By Rick Houser –
Maybe you have never noticed, but if you have then you know what I am about to speak of. What was a common style of roof in my early years has since returned to being in style on the new roofs that you see today.
I am speaking of metal roofs. I grew up in an old brick farm house that was far past 100 years in age and the roof was one made of corrugated metal. There were 13 buildings on our farm including the house and they all were made of corrugated roofing. (That is a lot of aluminum to look at on a sunny day.) But something that always comes to my mind was the days when it rained. Since my room was on the second floor, I was closer to the constant beat of the rain beating on the metal. Many popular songs mention the “rhythm of the rain” and just nice and calm it was to listen to. The truth is that they are all correct.
In the summer when it rained, I would fall fast asleep. If the wind was blowing a little and the rain hit the windows along with the roof, it was a true symphony I laid there and enjoyed it all as sleep would carry me into a peaceful rest most of us probably wish for these days.
As a boy I would bundle up and head up to our big barn on the hill behind our house. I called it a multi-purpose barn because it had a milk stable under one hay loft and a horse stable at the back of the other hay loft on the upper side of the barn. We also would hang tobacco in the driveway and in the very top of the barn. It even had a wheat bin right inside the front door. Just think of this. A barn with two hay mows was and still is a big barn. On winter days when the weather was too poor to be outside, I would head to the barn, or as I liked to think of it, “my play house”.
To me and many other little boys a hay mow was the place to be, especially on rainy days. I would organize bales of hay to simulate a fort and I would carry out my pretending from there, with bales all around me and bales over my fort to serve as a roof. This also served to keep me warm for the time of year it was.
On rainy days when the rain hit on the roof like a drum, you could lay there and listen to the water form rivulets on the corrugated roof and form a pattern and if I were to pause in my playing and listen, it was safe to say I would soon be lulled into a brief nap. Oh how I so enjoyed those times in my play house. There wasn’t a kid in any city that had a play place that could match that big ol’ barn on the hill.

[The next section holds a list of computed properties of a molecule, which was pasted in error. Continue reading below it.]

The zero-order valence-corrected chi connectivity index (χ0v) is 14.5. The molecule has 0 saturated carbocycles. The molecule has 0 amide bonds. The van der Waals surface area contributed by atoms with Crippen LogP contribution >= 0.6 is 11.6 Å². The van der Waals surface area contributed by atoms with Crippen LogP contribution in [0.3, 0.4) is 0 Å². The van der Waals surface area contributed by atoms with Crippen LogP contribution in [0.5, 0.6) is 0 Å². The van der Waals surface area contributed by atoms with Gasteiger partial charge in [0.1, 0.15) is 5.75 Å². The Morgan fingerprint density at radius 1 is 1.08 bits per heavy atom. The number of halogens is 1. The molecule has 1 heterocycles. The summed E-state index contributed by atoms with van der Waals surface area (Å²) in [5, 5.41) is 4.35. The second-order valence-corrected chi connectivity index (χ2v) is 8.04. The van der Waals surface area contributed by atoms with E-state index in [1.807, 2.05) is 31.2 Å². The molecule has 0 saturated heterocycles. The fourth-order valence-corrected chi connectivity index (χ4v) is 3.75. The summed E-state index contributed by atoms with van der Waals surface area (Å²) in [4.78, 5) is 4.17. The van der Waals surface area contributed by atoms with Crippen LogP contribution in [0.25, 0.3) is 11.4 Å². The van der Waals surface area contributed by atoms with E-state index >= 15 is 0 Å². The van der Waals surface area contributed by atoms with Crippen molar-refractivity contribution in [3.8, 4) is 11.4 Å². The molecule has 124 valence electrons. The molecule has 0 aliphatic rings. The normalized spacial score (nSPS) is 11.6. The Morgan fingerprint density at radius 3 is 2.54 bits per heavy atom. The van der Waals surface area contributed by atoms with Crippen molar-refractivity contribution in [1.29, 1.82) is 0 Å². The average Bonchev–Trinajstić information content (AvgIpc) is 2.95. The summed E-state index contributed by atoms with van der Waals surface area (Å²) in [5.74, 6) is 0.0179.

I recall when we would be out working in a field and a sudden storm would pop up and drive us inside the nearest barn that we could find for cover. When it’s summer time and the barns are for the most part empty, a hard rain would hit on the metal roof with a deafening sound. I have stood inside a barn and felt glad that I was in out of the storm, but man was that rain on the roof loud! I
In fall of the year, a rain would come and tobacco would come in what we called “case”. We would drive to a barn and climb upward, dropping the sticks of tobacco to the barn floor so we could bundle it to take to the stripping room. I recall that as we continued to remove the tobacco and the barn became emptier and we moved higher up in the barn, the rain outside would become louder and louder. As a barn neared empty, the rain almost echoed on the roof.
These days I don’t farm so the need for rain isn’t near as much as it was in my younger years. In the summer you want your yard to stay green and if you have a little garden you want it to produce. After that, rain can be pretty much unnecessary. I can recall complaining that a rain was needed so we could drop some tobacco to strip. These days there is hardly any tobacco to worry about.
From the 50’s and 60’s, the new homes built almost always came with a shingled roof. That was a sign of the times and kind of a status symbol, but over the last decade I have noticed more and more new homes being covered with metal roofing. No, they aren’t in aluminum but in a variety of colors and of course cost more, but they are promised to last a long time.
There is one thing for certain and that would be that no matter an old house roof, a barn roof, or a new roof, when it rains the sounds are going to always be just as pleasant. I work in an old historic landmark building in Adams County and it has a metal roof. When it rains, the memories come flooding back to me. Who knows maybe if I thought I could get by with it, I might try to slip in a little nap. Just maybe!
Rick Houser grew up on a farm near Moscow in Clermont County and loves to share stories about his youth. If desired he might be able speak to your group. He may be reached at email@example.com